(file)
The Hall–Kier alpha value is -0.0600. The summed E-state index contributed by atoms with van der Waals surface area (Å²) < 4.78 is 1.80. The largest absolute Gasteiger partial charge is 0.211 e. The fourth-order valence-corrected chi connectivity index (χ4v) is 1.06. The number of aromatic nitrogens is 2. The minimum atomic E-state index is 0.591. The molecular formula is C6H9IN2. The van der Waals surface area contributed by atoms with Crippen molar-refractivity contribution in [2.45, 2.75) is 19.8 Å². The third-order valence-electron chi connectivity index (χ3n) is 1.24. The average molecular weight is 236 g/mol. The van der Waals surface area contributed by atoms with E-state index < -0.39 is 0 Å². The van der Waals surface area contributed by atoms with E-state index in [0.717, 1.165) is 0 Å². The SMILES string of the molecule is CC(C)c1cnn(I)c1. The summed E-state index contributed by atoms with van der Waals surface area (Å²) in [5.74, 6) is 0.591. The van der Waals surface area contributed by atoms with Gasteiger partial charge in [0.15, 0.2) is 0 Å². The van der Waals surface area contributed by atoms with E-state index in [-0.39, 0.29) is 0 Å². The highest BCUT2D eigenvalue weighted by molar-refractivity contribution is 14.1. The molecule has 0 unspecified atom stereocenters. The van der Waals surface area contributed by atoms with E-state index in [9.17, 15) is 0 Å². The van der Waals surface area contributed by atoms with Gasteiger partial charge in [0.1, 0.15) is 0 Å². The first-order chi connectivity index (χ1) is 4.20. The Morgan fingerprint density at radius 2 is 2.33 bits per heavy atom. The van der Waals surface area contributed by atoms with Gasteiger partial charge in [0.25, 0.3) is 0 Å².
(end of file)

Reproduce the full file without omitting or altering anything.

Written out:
The Hall–Kier alpha value is -0.0600. The summed E-state index contributed by atoms with van der Waals surface area (Å²) < 4.78 is 1.80. The largest absolute Gasteiger partial charge is 0.211 e. The fourth-order valence-corrected chi connectivity index (χ4v) is 1.06. The number of aromatic nitrogens is 2. The minimum atomic E-state index is 0.591. The molecular formula is C6H9IN2. The van der Waals surface area contributed by atoms with Crippen molar-refractivity contribution in [2.45, 2.75) is 19.8 Å². The third-order valence-electron chi connectivity index (χ3n) is 1.24. The average molecular weight is 236 g/mol. The van der Waals surface area contributed by atoms with E-state index < -0.39 is 0 Å². The van der Waals surface area contributed by atoms with E-state index in [0.717, 1.165) is 0 Å². The SMILES string of the molecule is CC(C)c1cnn(I)c1. The summed E-state index contributed by atoms with van der Waals surface area (Å²) in [5.74, 6) is 0.591. The van der Waals surface area contributed by atoms with Gasteiger partial charge in [0.15, 0.2) is 0 Å². The van der Waals surface area contributed by atoms with E-state index in [-0.39, 0.29) is 0 Å². The highest BCUT2D eigenvalue weighted by molar-refractivity contribution is 14.1. The molecule has 0 unspecified atom stereocenters. The van der Waals surface area contributed by atoms with E-state index in [9.17, 15) is 0 Å². The van der Waals surface area contributed by atoms with Gasteiger partial charge in [0.1, 0.15) is 0 Å². The first-order chi connectivity index (χ1) is 4.20. The Morgan fingerprint density at radius 2 is 2.33 bits per heavy atom. The van der Waals surface area contributed by atoms with Gasteiger partial charge in [0.25, 0.3) is 0 Å².